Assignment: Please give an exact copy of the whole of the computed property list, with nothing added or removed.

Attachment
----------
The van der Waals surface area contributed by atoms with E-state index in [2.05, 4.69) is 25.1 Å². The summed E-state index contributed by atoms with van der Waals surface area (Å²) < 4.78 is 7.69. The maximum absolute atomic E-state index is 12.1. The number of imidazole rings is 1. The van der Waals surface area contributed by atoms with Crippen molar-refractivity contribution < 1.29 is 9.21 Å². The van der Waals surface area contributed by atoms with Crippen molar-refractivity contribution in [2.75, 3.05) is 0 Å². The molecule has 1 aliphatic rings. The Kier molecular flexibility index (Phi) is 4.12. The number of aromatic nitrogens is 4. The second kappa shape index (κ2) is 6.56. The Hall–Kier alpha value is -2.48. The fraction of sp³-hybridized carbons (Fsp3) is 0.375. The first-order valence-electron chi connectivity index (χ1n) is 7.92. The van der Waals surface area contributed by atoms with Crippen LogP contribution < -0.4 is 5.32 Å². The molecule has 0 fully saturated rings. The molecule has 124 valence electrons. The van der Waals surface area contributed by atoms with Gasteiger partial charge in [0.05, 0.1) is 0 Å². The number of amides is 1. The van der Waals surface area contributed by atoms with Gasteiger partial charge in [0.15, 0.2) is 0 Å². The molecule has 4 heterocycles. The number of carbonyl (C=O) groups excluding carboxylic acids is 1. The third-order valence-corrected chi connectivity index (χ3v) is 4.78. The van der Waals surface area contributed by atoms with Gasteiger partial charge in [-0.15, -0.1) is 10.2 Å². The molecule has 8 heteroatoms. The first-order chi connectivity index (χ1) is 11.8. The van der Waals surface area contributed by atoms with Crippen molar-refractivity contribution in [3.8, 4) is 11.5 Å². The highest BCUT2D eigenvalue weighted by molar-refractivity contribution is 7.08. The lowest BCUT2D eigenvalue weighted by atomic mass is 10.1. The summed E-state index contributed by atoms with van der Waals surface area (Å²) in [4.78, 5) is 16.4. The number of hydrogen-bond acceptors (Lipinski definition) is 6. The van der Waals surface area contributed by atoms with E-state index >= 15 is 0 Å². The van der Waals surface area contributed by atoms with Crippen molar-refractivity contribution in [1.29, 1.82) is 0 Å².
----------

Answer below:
The van der Waals surface area contributed by atoms with E-state index in [2.05, 4.69) is 25.1 Å². The summed E-state index contributed by atoms with van der Waals surface area (Å²) < 4.78 is 7.69. The maximum absolute atomic E-state index is 12.1. The number of imidazole rings is 1. The van der Waals surface area contributed by atoms with Crippen molar-refractivity contribution < 1.29 is 9.21 Å². The van der Waals surface area contributed by atoms with Crippen molar-refractivity contribution in [2.75, 3.05) is 0 Å². The molecule has 1 aliphatic rings. The Kier molecular flexibility index (Phi) is 4.12. The number of aromatic nitrogens is 4. The second kappa shape index (κ2) is 6.56. The Hall–Kier alpha value is -2.48. The fraction of sp³-hybridized carbons (Fsp3) is 0.375. The first-order valence-electron chi connectivity index (χ1n) is 7.92. The van der Waals surface area contributed by atoms with Crippen LogP contribution < -0.4 is 5.32 Å². The molecule has 0 fully saturated rings. The molecule has 124 valence electrons. The van der Waals surface area contributed by atoms with Gasteiger partial charge in [0.05, 0.1) is 0 Å². The number of amides is 1. The van der Waals surface area contributed by atoms with Gasteiger partial charge in [0.15, 0.2) is 0 Å². The molecule has 4 heterocycles. The number of carbonyl (C=O) groups excluding carboxylic acids is 1. The third-order valence-corrected chi connectivity index (χ3v) is 4.78. The van der Waals surface area contributed by atoms with Gasteiger partial charge in [-0.15, -0.1) is 10.2 Å². The molecule has 8 heteroatoms. The first-order chi connectivity index (χ1) is 11.8. The van der Waals surface area contributed by atoms with Crippen molar-refractivity contribution in [3.8, 4) is 11.5 Å². The highest BCUT2D eigenvalue weighted by molar-refractivity contribution is 7.08. The lowest BCUT2D eigenvalue weighted by atomic mass is 10.1. The summed E-state index contributed by atoms with van der Waals surface area (Å²) in [4.78, 5) is 16.4. The number of hydrogen-bond acceptors (Lipinski definition) is 6. The van der Waals surface area contributed by atoms with E-state index >= 15 is 0 Å². The van der Waals surface area contributed by atoms with Crippen molar-refractivity contribution in [1.29, 1.82) is 0 Å².